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Why a messaging app meant for festivals became massively popular during Hong Kong protests

Why a messaging app meant for festivals became massively popular during Hong Kong protests


FireChat surged in popularity amid fears of an internet crackdown by the Chinese government

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Paula Bronstein

When pro-democracy protests erupted in Hong Kong late last month, many demonstrators feared the government would shut down the internet. Those fears never materialized, but the specter of a crackdown combined with congested data networks were enough to drive thousands to download FireChat — a smartphone application that lets users communicate without an internet connection.

The app, which launched in March, has seen 500,000 downloads in Hong Kong since protests began on September 27th, driving it to the top spot on the Apple App Store and Google Play in Hong Kong. At its peak, FireChat saw 37,000 simultaneous users, each spending, on average, more than two and a half minutes on the app — and that’s not counting those who used the app offline.

"Our first reaction was okay, let's hope it works. And it did," says Christophe Daligault, chief marketing officer at Open Garden, the San Francisco-based company that developed FireChat. The last two weeks have been a whirlwind for Open Garden, which designed FireChat with festivals, technology conferences, and other events in mind — not necessarily protests. "Most of us haven't slept much at all," Daligault adds.

Unlike WhatsApp and other messaging apps, FireChat doesn’t require an internet connection for users to communicate. Instead, it uses a phone’s Bluetooth and Wi-Fi signals to connect it to other devices within a given range. In this setup, known as a mesh network, each phone acts as a node, and as more devices link together, the network’s range expands. Users can send texts and images under pseudonyms — another benefit for government-fearing protesters — though Open Garden recently introduced verified accounts for some journalists.

The app gained attention at this year’s Burning Man festival, where attendees used it to organize and coordinate events in the middle of the Nevada desert, though it’s also been used in countries like Iran and Iraq, where the internet is aggressively censored, and during this year’s protests in Taiwan. But nothing compares to the flood of downloads it saw in Hong Kong — something that took Open Garden by surprise.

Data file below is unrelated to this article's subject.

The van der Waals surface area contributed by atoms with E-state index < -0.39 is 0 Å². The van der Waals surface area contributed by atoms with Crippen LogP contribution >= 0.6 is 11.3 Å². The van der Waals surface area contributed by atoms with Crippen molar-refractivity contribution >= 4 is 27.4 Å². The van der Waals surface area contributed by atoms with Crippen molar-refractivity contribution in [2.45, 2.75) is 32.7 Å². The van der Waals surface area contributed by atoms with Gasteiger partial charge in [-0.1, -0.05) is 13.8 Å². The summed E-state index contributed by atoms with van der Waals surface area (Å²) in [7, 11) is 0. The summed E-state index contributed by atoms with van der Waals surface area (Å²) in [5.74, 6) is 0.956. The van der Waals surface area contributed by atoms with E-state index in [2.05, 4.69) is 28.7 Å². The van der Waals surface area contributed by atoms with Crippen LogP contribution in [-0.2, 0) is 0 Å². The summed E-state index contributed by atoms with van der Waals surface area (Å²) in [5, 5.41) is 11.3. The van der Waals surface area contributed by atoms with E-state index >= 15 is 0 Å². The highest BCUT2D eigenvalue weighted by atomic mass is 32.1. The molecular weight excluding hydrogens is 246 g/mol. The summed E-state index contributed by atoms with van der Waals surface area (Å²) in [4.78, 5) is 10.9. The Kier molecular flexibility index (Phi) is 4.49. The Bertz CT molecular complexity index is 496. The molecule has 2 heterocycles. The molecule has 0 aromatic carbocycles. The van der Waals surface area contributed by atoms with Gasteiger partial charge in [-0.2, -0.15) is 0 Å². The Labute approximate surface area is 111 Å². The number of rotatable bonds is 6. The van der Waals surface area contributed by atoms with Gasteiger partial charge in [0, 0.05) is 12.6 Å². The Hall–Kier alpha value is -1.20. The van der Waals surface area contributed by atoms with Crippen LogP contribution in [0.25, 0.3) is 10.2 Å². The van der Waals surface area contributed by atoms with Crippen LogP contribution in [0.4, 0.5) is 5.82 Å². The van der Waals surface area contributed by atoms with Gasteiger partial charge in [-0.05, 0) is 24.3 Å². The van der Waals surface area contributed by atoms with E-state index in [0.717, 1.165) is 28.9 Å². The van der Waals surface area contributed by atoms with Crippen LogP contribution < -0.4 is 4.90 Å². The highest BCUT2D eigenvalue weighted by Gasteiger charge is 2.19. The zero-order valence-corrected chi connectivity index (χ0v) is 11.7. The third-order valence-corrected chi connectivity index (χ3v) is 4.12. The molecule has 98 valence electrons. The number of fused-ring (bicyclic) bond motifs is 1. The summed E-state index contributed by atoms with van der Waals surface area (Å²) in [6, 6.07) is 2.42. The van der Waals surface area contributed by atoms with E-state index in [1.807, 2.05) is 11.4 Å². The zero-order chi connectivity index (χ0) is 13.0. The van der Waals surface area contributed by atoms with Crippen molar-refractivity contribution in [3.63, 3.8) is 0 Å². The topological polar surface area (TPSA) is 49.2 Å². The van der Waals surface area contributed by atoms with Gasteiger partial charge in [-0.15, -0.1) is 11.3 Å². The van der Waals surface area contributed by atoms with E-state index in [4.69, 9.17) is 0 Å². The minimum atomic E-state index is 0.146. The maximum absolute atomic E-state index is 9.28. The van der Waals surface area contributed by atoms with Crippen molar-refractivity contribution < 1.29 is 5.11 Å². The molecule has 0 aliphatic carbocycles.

"We had no idea that it was going to be popular in those places," Daligault says. FireChat was created, he explains, with two use cases in mind: the developing world, where data plans are often prohibitively expensive, and live events or festivals, where cellular networks are usually congested and slow.

"FireChat is not a tool for private communications."

Ping Wong, secretary general of the Internet Society Hong Kong, was in Hong Kong as the demonstrations unfurled, and watched as chatrooms buzzed on FireChat. She says that many protesters continued to use Facebook and WhatsApp to coordinate events, whereas most messages sent on FireChat were "reporting what’s happening in real-time, like where the police are and what they are doing," or calls for supplies like food and water. Laurel Chor, who covered the protests for the news site Coconuts Hong Kong, says FireChat wasn't as ubiquitous as other social-networking apps, though several demonstrators told her that it helped distinguish rumor from truth.

The app's sudden popularity in Hong Kong has spurred downloads in other parts of the world, though it was never explicitly conceived as a protest tool. In fact, there are no real safeguards against government surveillance — a point that Daligault is quick to emphasize. "FireChat is not a tool for private communications," Open Garden wrote in a Tumblr post this month. "People who use Twitter understand that their communications are public. They can use pseudonyms and know that what they tweet may be seen by other people. It is the same with FireChat."

Chatting under pseudonyms may offer a sense of protection to protesters, though the app was never designed to guarantee anonymity. "FireChat provides more or less about the same extent of identity protection as Twitter or Instagram," Stanislav Shalunov, Open Garden co-founder and CTO, said in an email. "It is not specifically designed to provide some absolute protection of the user's identity."

"I believe the government may be monitoring communications on FireChat, so as to know what's happening," Wong says. "But I don't think the protesters fear the monitoring. Maybe you can say it is expected."

Encrypted private messaging is in the works

The company plans to eventually introduce encrypted private messaging, though it’s not on the immediate horizon. On the surface, it would seem as if private messaging would threaten the openness that FireChat’s networks depend upon, but Daligault envisions the service as an add-on to the public chats, and believes it will actually expand the app’s user base in the long run.

FireChat's download rates declined when protests began dwindling in Hong Kong last week, though Daligault says there's been no significant slowdown in activity. Tensions escalated once again this week, after government leaders abruptly cancelled negotiations with protesters, and flared on Wednesday, after video of a protester being beaten by police began spreading across the internet.

It's not clear whether FireChat's popularity will sustain once things calm down in Hong Kong — the government said Thursday that it's ready to begin negotiations with student protesters — though Open Garden hopes its app will eventually extend beyond the realm of protests and civil unrest.

"I wish the app was known for other things," Daligault says, "but so it is."